The Strategist

America regains its role on the world oil market


02/02/2018 - 10:33



Oil production in America returned to record heights - 10 million barrels per day, just like 47 years ago. Thanks to the oil prices that have grown in recent months, it is now time to talk about the return of the slate revolution.



pixabay
pixabay
The Energy Information Administration (EIA) reported on Wednesday that in November 2017, US oil companies reached the level of oil production at 10.04 million barrels per day. This is quite a bit inferior to the record level of production recorded in November 1970 in the entire history of the US oil industry. The jump is impressive: recall, America produced about 5 million barrels per day in 2008. Thanks to shale oil, which plays a major role in the growth of production, the US, which until recently was the largest importer of oil, has every chance to bypass Saudi Arabia and Russia and become the main producer of oil in the world.

Naturally, the return of the already forgotten role of America in the world oil industry, which happened thanks to the return of the recent slate revolution, cannot but affect the situation in the oil markets. Even more, however, it affects the US economy. President Trump celebrated the anniversary of his stay in the White House with repeated reminders of progress in this area. So, the oil industry was the main locomotive of the American economy last year. It has created tens of thousands of new jobs, strengthened the energy security of the United States and gave Washington new opportunities to impose sanctions to strengthen its influence on the planet.

"For decades, the only issue was how fast the US oil imports would grow," said vice chairman of IHS Markit Daniel Yergin. "First, the oil markets were pounded into a bottle, and then shaken thoroughly. As a result, the situation has changed significantly."

The US continues to buy oil from other countries, but oil imports have collapsed. In October last year, it fell to 2.5 mln barrels per day from 12.9 mln in 2006. America began to trade in oil. In January-September 2017, the US exported about 50 million barrels of oil to China, 20 million barrels to the UK and 7 million barrels to India.

After a long decline in production in the 80 years of the last century, the industry began to grow in 2009. Independent companies such as EOG Resources started to use horizontal drilling and hydraulic fracturing of the reservoir. Then, the US oil industry, together with colleagues from other countries, found itself in a knockdown after the collapse of oil prices in 2014. Dozens of companies went bankrupt. However, banks and investors (not without the government's non-involvement) supported the oil industry and helped many small and medium-sized companies to stay afloat with loans, which were the main participants in the slate revolution.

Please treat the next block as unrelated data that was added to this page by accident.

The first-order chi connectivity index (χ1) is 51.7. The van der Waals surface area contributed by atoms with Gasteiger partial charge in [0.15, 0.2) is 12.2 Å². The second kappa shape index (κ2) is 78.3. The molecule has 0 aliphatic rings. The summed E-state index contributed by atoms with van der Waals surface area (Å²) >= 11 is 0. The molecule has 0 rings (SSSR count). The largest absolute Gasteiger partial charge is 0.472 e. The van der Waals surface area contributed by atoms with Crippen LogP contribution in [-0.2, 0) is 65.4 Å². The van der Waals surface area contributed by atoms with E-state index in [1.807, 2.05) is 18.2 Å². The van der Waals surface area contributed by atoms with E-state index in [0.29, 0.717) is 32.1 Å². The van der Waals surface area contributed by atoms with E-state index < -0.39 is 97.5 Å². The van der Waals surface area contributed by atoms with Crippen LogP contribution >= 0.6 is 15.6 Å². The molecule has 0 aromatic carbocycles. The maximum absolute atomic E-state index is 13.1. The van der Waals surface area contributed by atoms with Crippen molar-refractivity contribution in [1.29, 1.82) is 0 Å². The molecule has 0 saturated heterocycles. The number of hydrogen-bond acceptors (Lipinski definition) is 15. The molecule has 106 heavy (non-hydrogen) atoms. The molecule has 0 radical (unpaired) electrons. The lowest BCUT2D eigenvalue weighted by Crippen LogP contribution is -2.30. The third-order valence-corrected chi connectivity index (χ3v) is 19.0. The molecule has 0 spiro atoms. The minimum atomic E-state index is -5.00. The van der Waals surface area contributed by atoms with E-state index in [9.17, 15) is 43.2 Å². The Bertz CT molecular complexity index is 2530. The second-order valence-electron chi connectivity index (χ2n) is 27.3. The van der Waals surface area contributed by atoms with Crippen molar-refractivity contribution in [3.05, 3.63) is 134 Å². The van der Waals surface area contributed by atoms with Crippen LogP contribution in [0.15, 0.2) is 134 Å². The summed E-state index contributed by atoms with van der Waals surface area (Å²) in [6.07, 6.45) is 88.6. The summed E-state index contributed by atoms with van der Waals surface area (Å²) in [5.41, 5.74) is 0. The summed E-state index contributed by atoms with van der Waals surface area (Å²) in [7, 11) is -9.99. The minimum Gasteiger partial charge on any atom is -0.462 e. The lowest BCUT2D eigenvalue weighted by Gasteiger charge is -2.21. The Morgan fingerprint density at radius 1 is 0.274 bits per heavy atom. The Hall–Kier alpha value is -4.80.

The collapse of prices forced oil producers to significantly improve the extraction efficiency and enhance technology. As a result, productivity has sharply increased. A working well in the Permian basin in Texas and New Mexico averaged 196 bbl/day four years ago. Now, according to the EIA, this figure has increased by more than three times to 628 bbl/day. Number of employees sharply decreased to 77% compared with the peak, which was recorded in September 2014.

Unlike traditional projects in the oil industry, which can drag on for years, drilling wells for the production of shale oil usually takes a couple of weeks and costs several million dollars, that is, the speed of response to the volatility of the market has grown significantly. As oil prices began to rise last year, the shale drillers very quickly resumed the work of the rigs. Experts believe that oil production in America will continue to grow.

On January 9, the EIA announced its forecast that in 2019 it should grow to 10.9 million barrels per day. Suffice it to say that ExxonMobil announced this week plans to increase production of shale oil in the Permian Basin, which gave almost a third (30%) of the company's production growth in recent years and is bringing it to half a million barrels per day.

The sharp increase in the production of shale oil in America is hurting the finances of other oil-producing countries.

"Slate limited OPEC's ability to manipulate oil prices," said Jason Bordoff, director of the Center for Global Energy Policy at Columbia University. "OPEC members should get used to this new hostile dynamic."

Some analysts believe that slate will limit the growth of prices for black gold, but the shale industry is still very young and it will take some time to sort out all the consequences of its appearance and development.

source: bloomberg.com, reuters.com




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